Shriners Hospitals for Children — Chicago offers state-of-the-art imaging for patients thanks to a recent $1.5-million-dollar upgrade to our radiology technology. The new technology, funded entirely by donations, will benefit the 95 percent of our hospital patients who receive imaging studies during their care at our specialty orthopaedic hospital.
Introducing the EOS low dose X-ray system
The Shriners Chicago Hospital is the first children’s hospital in Illinois to offer the low dose EOS technology for patients. EOS is a low radiation dual X-ray system that allows doctors to see front and side images of the patient in a sitting or standing position. It is used particularly for the spine, hips and legs, so called ‘long bone’ areas. Some studies have shown that EOS exposes patients to 50 percent less radiation compared to a DR system and up to 85 percent less compared to a CR system. “It is a dramatic reduction in the radiation dose, which is especially important for children who will need multiple X-rays during their treatment,” Jeffrey Ackman, a pediatric orthopaedic surgeon at Shriners Hospitals for Children — Chicago said. This is a particularly important for patients with scoliosis or long bone deformities who can require more than 20 total imaging studies over the course of their treatment. In fact, 70 percent of our hospital patients with spinal conditions are now receiving their imaging through the EOS system. “And for any child, we’re trying to be cognizant of his/her lifetime radiation exposure,” Dr. Ackman said.
Another advantage is EOS’ ability to provide weight-bearing images, which allow doctors to see a child’s spine and limbs in a natural standing position. This may help them better evaluate balance and posture, and how the bones, joints and ligaments interact. “The EOS has been a great improvement in the care of children with leg length differences and angular deformities like bowing,” Peter Smith, a pediatric orthopaedic surgeon at Shriners Hospitals for Children — Chicago said. “We can get an accurate picture of what is going on as we follow the children through observation or treatment.”
How EOS works
A child stands or sits in the high-tech EOS booth for approximately 10 seconds while the X-ray is taken. Red and green lights show the machine’s progress.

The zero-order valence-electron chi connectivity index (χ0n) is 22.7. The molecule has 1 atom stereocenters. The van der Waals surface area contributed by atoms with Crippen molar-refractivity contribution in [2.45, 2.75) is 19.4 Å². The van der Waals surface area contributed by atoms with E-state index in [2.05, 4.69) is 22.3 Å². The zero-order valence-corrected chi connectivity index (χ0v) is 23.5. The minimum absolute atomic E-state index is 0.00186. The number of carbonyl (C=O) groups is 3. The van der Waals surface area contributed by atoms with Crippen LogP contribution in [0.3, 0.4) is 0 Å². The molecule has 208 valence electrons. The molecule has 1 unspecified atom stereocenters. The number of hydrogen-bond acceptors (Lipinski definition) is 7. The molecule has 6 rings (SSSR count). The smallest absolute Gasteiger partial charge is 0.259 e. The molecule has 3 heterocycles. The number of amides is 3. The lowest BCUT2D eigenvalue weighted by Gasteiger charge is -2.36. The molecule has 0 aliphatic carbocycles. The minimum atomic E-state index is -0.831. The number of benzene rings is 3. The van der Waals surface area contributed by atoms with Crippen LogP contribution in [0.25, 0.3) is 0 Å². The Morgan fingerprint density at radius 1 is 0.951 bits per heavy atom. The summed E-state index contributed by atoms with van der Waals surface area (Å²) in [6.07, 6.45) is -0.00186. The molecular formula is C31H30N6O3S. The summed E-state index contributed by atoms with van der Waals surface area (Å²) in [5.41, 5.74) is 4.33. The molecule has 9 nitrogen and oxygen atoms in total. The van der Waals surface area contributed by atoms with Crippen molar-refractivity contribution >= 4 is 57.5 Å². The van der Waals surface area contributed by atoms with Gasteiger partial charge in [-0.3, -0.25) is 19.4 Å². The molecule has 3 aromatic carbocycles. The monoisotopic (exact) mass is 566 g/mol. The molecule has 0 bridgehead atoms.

EOS and the new EOS suite was made possible by a generous $500,000 donation from Martha and Owen Ballreich, along with the Saladin Shrine Children’s Foundation and FJK Private Foundation.
New DRF X-ray also added
Shriners Hospitals for Children — Chicago has also added a new digital radiographic/fluoroscopic (DRF) room in 2017. This also uses much less radiation than traditional X-ray machines. And the flouroscopic X-ray allows physicians to see 'live" into a child’s body. This is particularly helpful for some of our urology patient procedures.
Our radiology team has also made efforts to reduce the dose in our regular X-ray room. “We’re finding we can use even lower doses than recommended and still obtain diagnostic quality imaging,” Tracy O'Brien, RTR, director of radiology said. Adding the EOS, DRF and reducing radiation exposure are part of Shriners Hospitals commitment to the Image Gently campaign supported by many national pediatric radiology groups, to provide radiation As Low As Reasonably Achievable (ALARA), to protect young patients’ future health.
New bone density scanner
In addition to EOS and DRF, another new machine in the radiology area is the Hologic DXA scanner, installed in December 2016. This top-of-the-line bone density scanner is used for patients with osteogenesis imperfecta, spinal cord injuries and other conditions which may result in lower bone density. This provides lower dose radiation and faster images. The machine has patients lie down on the table and the X-ray “C arm” moves to obtain the images. It allows doctors and nutritionists to compare bone density and body fat composition with children nationwide who may have similar conditions, for use in evaluation and treatment.